To evaluate impact of the TCP/SYN attack on number of legitimate connections-first, legitimate HTTP traffic is sent to Windows Server 2003 to maintain 20,000 connections per second. Thereafter, TCP/SYN attack traffic of increasing load is directed towards the Windows Server 2003. From Figure 2, it is observed that the number of connections which were 20,000/sec in the absence of any TCP/SYN attack (i.e. zero attack load which forms the baseline) continues to decline as the attack traffic increased. The number of legitimate connections continued to decline with increase in attack load, i.e. from a baseline of 20,000 connections/sec and eventually reached to zero connections at an attack load of 6 Mbps of TCP/SYN attack traffic.

4.2. Protection Provided by Microsoft Windows Server 2008 (SP-1) under TCP/SYN Attack

As a baseline, we first determine the maximum number of connections that the Windows Server 2008 SP-1 can provide to the legitimate users in the absence of TCP/SYN attack traffic. By sending HTTP traffic from different legitimate users to the server, it was found that Windows Server 2008 (with SP-1) could establish 25,000 Connections/Second in the absence of any TCP/SYN attack traffic.

To determine the impact of attack, different loads of TCP/SYN traffic was sent towards the Windows Server 2008. Even though the number of connections supported by the Windows 2008 Server were higher than those supported by the Windows 2003 Server, the number of connections continued to drop as the TCP/SYN traffic load increased. The number of connections/sec dropped to half of the baseline i.e. 12,000/sec when the TCP/ SYN attack traffic load reached 3 Mbps (Figure 3).

Figure 2. Number of TCP connections per second Vs TCP/SYN attack load experienced by Windows Server 2003 (with SP-2).

Figure 3. Number of TCP connections/sec Vs TCP/SYN attack load on Windows Server 2008 SP-1.

At 5 Mbps of TCP/SYN attack traffic load, the connections were brought down to 6000 connections/sec. Interestingly, when the load was further increased to 6 Mbps, the server was found to have crashed resulting in zero connections to legitimate users.

To understand the cause of the crash, a relatively higher load of 10 Mbps of TCP/SYN attack traffic was sent again to the Windows 2008 Server with SP-1, and it was found that Microsoft Windows Server 2008 crashed rather due to rapid depletion of the memory, whereas the processor was not consumed completely. Figure 4 shows a snapshot of rapid memory depletion causing the Windows 2008 Server to crash in less than 60 seconds.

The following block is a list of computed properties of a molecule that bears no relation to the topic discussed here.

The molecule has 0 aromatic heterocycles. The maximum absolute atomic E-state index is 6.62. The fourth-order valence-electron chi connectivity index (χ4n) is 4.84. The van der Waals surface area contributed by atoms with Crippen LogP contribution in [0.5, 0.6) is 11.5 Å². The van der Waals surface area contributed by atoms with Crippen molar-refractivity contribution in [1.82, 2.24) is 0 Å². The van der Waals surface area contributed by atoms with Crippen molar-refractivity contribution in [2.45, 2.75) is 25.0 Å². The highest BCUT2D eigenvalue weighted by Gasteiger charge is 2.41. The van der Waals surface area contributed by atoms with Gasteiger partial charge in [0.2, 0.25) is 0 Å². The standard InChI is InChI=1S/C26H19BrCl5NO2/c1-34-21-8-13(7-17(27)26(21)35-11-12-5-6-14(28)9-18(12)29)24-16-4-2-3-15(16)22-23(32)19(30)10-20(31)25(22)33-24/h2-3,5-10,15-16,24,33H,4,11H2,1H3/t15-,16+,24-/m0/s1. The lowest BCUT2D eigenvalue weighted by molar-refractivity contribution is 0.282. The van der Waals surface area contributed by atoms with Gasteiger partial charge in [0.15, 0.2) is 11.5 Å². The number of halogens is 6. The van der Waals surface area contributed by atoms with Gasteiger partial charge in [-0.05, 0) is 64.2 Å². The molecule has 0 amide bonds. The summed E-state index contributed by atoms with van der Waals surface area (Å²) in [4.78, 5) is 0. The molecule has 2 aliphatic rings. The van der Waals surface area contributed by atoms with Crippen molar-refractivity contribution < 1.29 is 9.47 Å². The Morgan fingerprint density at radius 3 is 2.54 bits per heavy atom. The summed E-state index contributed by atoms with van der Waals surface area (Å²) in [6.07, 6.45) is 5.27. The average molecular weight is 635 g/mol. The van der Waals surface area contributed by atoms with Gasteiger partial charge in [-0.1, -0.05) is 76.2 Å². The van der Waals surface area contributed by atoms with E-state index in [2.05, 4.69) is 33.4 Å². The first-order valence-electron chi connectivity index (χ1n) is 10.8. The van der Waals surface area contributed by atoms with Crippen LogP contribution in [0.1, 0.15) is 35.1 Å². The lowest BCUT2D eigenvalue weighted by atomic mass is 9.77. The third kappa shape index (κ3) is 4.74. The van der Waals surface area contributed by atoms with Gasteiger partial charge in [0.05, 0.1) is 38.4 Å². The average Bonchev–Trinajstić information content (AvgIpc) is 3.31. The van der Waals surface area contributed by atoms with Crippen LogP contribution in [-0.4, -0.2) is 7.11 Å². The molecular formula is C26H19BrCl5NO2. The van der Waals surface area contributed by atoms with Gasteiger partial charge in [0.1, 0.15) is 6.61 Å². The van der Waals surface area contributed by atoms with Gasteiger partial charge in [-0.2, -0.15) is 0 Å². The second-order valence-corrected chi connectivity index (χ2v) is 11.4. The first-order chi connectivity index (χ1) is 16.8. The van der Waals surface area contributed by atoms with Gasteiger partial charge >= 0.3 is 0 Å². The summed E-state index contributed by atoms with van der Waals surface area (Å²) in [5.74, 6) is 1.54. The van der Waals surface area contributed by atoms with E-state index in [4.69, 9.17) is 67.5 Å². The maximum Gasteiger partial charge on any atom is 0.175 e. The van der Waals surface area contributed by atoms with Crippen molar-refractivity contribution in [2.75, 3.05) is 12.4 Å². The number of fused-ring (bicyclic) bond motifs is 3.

Comparison of two different Windows Servers under TCP/SYN attack traffic is shown in Table 1.

Figure 4. Snapshot of the memory depletion at 10 Mbps of TCP/SYN attack traffic on Windows 2008 server with SP-1.

Table 1. Comparison of TCP connections/sec established with Microsoft Windows 2003 and 2008 servers under presence of TCP/SYN flood of varying loads.

5. Conclusion

In this paper, we evaluated the security availability of Windows Servers 2003 (with SP-2) and 2008 (with SP-1) under the presence of TCP/SYN based DDoS attacks. The Windows 2008 Server was found to support more connections/sec compared to Windows 2003 server under conditions of no network attacks, nevertheless both servers rapidly lost legitimate connections as the TCP/SYN based attack traffic increased in intensity. It was discovered that Microsoft Windows Server 2003 (with SP-2) crashed due to complete processor exhaustion at relatively low flood of TCP/SYN traffic which was around 6 Mbps. The Windows Server 2008 (with SP-1) was found to crash also at 6 Mbps of TCP/SYN attack traffic however the crash was due to the memory depletion rather than the complete processor exhaustion, which resulted in zero legitimate connections for the users. The experimental evaluations presented in this paper shows that the built-in security capability of Windows servers are not sufficient to withstand TCP/SYN based DDoS attacks on their own. It is important for the server farm operators to not rely solely on the host-based, built-in protection provided by the Microsoft’s Windows servers. Additional security systems such as intrusion prevention systems must be deployed strategically on the periphery of the network to allow security protection against DDoS attacks.

Conflicts of Interest

The authors declare no conflicts of interest.